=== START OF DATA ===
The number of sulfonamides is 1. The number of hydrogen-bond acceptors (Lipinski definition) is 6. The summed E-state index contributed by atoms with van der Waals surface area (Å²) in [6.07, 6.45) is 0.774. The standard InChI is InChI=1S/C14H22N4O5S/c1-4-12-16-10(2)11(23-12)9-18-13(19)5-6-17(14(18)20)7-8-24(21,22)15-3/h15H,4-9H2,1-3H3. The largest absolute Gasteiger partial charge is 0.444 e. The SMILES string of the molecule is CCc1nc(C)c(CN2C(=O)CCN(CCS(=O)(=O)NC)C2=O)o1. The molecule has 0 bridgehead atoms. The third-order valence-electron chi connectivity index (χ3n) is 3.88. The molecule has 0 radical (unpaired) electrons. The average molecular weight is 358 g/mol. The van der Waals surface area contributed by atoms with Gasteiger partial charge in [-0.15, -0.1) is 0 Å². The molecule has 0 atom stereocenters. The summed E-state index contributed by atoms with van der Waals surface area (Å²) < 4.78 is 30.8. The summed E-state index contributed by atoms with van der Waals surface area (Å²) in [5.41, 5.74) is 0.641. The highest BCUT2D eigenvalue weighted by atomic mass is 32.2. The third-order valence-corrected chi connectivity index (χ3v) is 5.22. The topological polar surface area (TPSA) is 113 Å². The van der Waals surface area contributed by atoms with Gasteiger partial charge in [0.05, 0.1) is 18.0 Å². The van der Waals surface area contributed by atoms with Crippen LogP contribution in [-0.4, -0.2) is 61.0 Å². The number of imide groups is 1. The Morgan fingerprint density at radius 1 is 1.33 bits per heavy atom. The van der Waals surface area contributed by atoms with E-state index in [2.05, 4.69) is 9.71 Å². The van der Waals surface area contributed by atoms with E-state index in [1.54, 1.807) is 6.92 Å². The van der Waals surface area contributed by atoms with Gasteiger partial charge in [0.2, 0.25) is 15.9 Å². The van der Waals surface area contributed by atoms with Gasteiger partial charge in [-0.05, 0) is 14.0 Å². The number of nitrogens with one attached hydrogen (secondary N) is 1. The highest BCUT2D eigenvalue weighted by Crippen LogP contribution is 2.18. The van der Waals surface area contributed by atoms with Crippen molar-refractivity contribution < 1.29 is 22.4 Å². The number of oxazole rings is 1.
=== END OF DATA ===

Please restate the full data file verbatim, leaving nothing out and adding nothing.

The number of sulfonamides is 1. The number of hydrogen-bond acceptors (Lipinski definition) is 6. The summed E-state index contributed by atoms with van der Waals surface area (Å²) in [6.07, 6.45) is 0.774. The standard InChI is InChI=1S/C14H22N4O5S/c1-4-12-16-10(2)11(23-12)9-18-13(19)5-6-17(14(18)20)7-8-24(21,22)15-3/h15H,4-9H2,1-3H3. The largest absolute Gasteiger partial charge is 0.444 e. The SMILES string of the molecule is CCc1nc(C)c(CN2C(=O)CCN(CCS(=O)(=O)NC)C2=O)o1. The molecule has 0 bridgehead atoms. The third-order valence-electron chi connectivity index (χ3n) is 3.88. The molecule has 0 radical (unpaired) electrons. The average molecular weight is 358 g/mol. The van der Waals surface area contributed by atoms with Gasteiger partial charge in [-0.15, -0.1) is 0 Å². The molecule has 0 atom stereocenters. The summed E-state index contributed by atoms with van der Waals surface area (Å²) < 4.78 is 30.8. The summed E-state index contributed by atoms with van der Waals surface area (Å²) in [5.41, 5.74) is 0.641. The highest BCUT2D eigenvalue weighted by atomic mass is 32.2. The third-order valence-corrected chi connectivity index (χ3v) is 5.22. The topological polar surface area (TPSA) is 113 Å². The van der Waals surface area contributed by atoms with Gasteiger partial charge in [0.05, 0.1) is 18.0 Å². The van der Waals surface area contributed by atoms with Crippen LogP contribution in [-0.4, -0.2) is 61.0 Å². The number of imide groups is 1. The Morgan fingerprint density at radius 1 is 1.33 bits per heavy atom. The van der Waals surface area contributed by atoms with E-state index in [2.05, 4.69) is 9.71 Å². The van der Waals surface area contributed by atoms with E-state index in [1.54, 1.807) is 6.92 Å². The van der Waals surface area contributed by atoms with Gasteiger partial charge in [0.2, 0.25) is 15.9 Å². The van der Waals surface area contributed by atoms with Gasteiger partial charge in [-0.05, 0) is 14.0 Å². The number of nitrogens with one attached hydrogen (secondary N) is 1. The highest BCUT2D eigenvalue weighted by Crippen LogP contribution is 2.18. The van der Waals surface area contributed by atoms with Crippen molar-refractivity contribution < 1.29 is 22.4 Å². The number of oxazole rings is 1.